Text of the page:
“And, while the vision began with a small group of committed students and neighbors it soon grew to a fundraising campaign that included partners like Life Church, which  gave an early $300,000 grant that seeks to encourage the church to give generously in order to see justice and mercy through food access,” the director went on.

“Neighbors and grantors from northeast Oklahoma City led the way, Neighborhood associations, individuals, churches, groups like Black Lives Matter, family foundations, the city of Oklahoma City and even Tony the Tiger from the Kellogg Foundation were pivotal in helping raise the $1.3 million in funding  needed for the grocery store. 

“We just simply couldn’t be prouder about the expression of unity and generosity that  made this project possible. 

“Then, on top of those development funds, to have received a $1 million operational grant from the Inasmuch Foundation at the end of 2020 is something we still can’t quite wrap our heads around,” said the RestoreOKC director.

 “It’s truly been such a collaborative effort with a beautiful result.”

 In addition to bringing much needed access to food, the Market at EastPoint is poised to create 30-40 jobs for the community.

“It has been incredible to watch how many individuals have come together as one to help not only eradicate food insecurity, but also to create needed jobs for the northeast Oklahoma City community,” commented RestoreOKC jobs director Jonathan Veal.

The store will include an array of fresh offerings–organic fruits and vegetables–grown on RestoreOKC’s five-acre Urban Farm, which is currently led by 18 high school students from the northeast Oklahoma City community.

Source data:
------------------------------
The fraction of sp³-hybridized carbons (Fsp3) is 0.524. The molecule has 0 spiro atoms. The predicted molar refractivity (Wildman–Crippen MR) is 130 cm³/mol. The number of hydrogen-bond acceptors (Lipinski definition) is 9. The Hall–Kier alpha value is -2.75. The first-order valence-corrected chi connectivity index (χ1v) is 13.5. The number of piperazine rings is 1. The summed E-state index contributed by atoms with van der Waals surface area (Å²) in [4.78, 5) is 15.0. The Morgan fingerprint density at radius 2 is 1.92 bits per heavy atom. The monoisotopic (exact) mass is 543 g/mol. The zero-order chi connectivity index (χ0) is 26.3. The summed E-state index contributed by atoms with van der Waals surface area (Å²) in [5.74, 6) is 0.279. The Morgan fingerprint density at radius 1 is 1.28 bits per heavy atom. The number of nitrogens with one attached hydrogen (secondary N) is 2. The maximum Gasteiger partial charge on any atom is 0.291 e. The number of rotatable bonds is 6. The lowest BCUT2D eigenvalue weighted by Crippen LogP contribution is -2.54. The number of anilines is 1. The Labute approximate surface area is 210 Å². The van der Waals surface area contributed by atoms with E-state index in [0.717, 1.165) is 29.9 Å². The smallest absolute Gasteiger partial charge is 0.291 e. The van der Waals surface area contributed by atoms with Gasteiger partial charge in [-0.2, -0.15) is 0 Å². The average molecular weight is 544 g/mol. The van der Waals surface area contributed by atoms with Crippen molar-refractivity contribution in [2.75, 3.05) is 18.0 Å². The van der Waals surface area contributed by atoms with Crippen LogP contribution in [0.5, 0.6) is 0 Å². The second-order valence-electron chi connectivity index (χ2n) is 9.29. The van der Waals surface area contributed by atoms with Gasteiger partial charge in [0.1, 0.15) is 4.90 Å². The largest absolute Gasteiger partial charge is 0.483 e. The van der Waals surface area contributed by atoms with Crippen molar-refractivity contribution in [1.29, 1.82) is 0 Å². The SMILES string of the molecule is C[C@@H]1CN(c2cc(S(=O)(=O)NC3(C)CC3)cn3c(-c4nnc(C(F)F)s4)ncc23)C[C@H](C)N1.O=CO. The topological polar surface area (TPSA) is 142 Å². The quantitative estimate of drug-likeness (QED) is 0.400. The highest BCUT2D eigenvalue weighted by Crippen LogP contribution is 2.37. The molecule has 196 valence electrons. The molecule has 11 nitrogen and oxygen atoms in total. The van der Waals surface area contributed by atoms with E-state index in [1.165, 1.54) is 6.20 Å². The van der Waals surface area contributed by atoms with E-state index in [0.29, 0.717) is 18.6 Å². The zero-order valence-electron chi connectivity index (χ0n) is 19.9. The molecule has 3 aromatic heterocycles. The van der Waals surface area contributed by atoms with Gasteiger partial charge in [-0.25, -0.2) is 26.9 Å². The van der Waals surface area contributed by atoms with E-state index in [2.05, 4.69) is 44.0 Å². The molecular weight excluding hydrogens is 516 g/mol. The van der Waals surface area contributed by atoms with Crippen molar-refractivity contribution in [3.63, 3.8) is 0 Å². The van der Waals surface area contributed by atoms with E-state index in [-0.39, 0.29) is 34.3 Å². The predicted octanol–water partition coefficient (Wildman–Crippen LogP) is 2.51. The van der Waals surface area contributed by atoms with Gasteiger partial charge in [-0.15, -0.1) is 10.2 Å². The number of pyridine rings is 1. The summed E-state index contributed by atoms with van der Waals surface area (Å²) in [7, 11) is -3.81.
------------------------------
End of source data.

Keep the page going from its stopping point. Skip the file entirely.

Additionally, the Eastside Eatery will have fresh baked breads and ready-to-eat hot foods prepared by community chef and leader, Brandi Jones of the former Family Affair Restaurant.

The Monarch Property Group, a northeast Oklahoma City based-contractor, was established in 2016 with the goal of bringing their passion for creating beauty and craftsman ship alongside the communities they serve. “To be good neighbors is our goal, said Monique Short and Erica Emery, co-founders of Monarch Property.

“We are always excited to serve our clients,” one of them remarked, “but it is especially amazing for it to serve a real need in the community to which we also belong.”

What is more, Gardner Architects has worked closely with Restore Farms Interns & Community Team “to design the store in a way that reflects the unique match-up that is our Urban Farm family and feels like a continuation of the five-acre Urban Farm at RestoreOKC,” it was said.

The farm which is situated less than a mile from the grocery store it will serve.

 As a 501c3, RestoreOKC has been fundraising and seeking out grants and donations; funds that can help offset some of the costs of foods that are, typically, less cost effective than pre-packaged counterparts.

The Inasmuch Foundation, the Life Church, Heartland Payment Systems, Simple Modern, the Baptist Ministers Association, the Oklahoma City Black Chamber of Commerce, the Oklahoma Shirt Co., , Black Lives Matter, the city of Oklahoma City, the Monarch Property Group, The Alliance and the Pivot Project, among others, have contributed to the project.

To help create sustainable food, investors may make tax-deductible donations online at restoreokc.org.